“Now that there is and can be no longer an exclusive national religion, tolerance should be given to all religions that tolerate others, so long as their dogmas contain nothing contrary to the duties of citizenship.”
— Jean-Jacques Rousseau, “The Social Contract”
Rousseau, in one sentence, encapsulated 250 years ago what’s at the core of the assault on religious rights going on in Quebec today.
The Geneva-born philosopher, considered one of the fathers of modern democracy, realized that human rights cannot exist in a vacuum. True freedom is not attainable in the natural state, but through society. And tolerance is key to the success of that society.
Tolerance does not, however, mean banning all visual accoutrements of religion from public view.
Quebec’s proposed Charter of Quebec Values, unveiled Tuesday, is nothing more than secular iconoclasm — but with a twist. Pauline Marois’ PQ government seeks to ban veils, turbans and other symbols of faith, but will leave in place historical vestiges of their Christian forefathers.
In other words, there won’t be any crosses ripped from schools in Quebec.
If Premier Marois was looking for a patch of political quicksand, she’s found it. Nothing could be more divisive, and more appealing to the most insular elements of Quebec society.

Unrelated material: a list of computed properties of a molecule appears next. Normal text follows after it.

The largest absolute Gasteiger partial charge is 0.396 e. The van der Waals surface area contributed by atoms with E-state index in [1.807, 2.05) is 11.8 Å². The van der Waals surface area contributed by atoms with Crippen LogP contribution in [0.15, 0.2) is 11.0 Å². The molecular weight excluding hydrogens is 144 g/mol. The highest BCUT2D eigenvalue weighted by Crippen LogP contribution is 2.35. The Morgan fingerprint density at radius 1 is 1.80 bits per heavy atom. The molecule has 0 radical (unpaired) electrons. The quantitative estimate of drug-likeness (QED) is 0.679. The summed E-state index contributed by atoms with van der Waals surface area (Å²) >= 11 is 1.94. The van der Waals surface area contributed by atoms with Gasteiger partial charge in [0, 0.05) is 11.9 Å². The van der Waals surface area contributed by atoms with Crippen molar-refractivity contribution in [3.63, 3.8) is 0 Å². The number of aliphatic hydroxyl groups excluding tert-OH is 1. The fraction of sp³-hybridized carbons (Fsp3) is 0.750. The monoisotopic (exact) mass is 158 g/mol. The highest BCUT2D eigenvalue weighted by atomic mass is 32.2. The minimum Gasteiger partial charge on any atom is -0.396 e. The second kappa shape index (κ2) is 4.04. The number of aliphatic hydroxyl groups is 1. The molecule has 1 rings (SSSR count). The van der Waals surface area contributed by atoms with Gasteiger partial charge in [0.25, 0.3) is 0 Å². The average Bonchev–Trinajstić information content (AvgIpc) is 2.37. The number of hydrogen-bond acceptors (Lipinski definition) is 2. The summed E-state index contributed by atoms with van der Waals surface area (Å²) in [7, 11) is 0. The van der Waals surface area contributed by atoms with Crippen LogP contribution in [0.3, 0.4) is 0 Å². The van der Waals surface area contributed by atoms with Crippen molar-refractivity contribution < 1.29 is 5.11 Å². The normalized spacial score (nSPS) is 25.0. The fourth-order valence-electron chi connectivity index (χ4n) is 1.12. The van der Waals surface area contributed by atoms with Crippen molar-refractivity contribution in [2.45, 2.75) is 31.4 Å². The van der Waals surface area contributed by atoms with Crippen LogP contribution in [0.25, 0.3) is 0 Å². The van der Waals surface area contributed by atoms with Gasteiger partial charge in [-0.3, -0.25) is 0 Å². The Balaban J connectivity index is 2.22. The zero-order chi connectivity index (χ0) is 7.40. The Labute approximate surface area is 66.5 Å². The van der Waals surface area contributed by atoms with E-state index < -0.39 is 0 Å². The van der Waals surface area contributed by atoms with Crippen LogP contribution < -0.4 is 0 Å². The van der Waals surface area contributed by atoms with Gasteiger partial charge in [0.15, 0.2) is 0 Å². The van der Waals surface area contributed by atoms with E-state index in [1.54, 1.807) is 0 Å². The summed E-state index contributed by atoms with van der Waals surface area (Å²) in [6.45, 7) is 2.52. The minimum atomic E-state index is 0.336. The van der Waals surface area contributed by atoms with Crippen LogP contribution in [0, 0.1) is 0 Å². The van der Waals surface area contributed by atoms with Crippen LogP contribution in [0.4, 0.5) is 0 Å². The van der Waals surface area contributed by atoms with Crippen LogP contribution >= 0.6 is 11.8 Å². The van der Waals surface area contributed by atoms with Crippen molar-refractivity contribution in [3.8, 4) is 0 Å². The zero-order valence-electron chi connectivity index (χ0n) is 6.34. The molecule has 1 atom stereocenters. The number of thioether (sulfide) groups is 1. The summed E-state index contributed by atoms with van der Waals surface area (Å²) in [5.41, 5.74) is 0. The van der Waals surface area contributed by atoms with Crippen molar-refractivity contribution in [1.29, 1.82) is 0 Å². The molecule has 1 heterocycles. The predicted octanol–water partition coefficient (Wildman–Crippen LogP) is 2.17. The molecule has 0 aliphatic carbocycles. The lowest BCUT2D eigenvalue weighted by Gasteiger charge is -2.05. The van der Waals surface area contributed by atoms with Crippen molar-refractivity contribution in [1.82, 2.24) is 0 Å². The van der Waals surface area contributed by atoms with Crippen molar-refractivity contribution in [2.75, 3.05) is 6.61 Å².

The main question is, what is this proposed legislation trying to fix? Presumably, it’s attempting to save innocent civilians from the stress of seeing others wearing their religion on their sleeves.
In reality, though, it appeals to the lowest common denominator, xenophobes who see a terrorist behind every veil, a zealot under every turban or yarmulke. It is anti-foreigner bigotry at its worst. And it overshadows a much more real problem.
What’s really at issue is that a certain element within the immigrant population arrive in Canada carrying their baggage of intolerance. It is a small element, but a troublesome one all the same.
Moreover, religious intolerance is not exclusively coming from non-Christian immigrants. There are far too many naturalized Christian warriors trying to shove fundamentalist tenets down our throats.
Such intrusions on societal harmony cannot be endured, whether it comes from Christians, Muslims or Sikhs.
Marois’ charter not only misses the mark, but institutionalizes the exact sort of intolerance and unfairness she’s supposedly trying to target.
Constitutional escape clause or not, there is little likelihood it will see the light of day, given growing opposition to it on both sides of Quebec’s border.
Rousseau also knew something about knee-jerk reactions, and how reason must prevail over emotion.
From “Confessions”: “It is as if my heart and my brain did not belong to the same person. Feelings come quicker than lightning and fill my soul, but they bring me no illumination; they burn me and dazzle me.”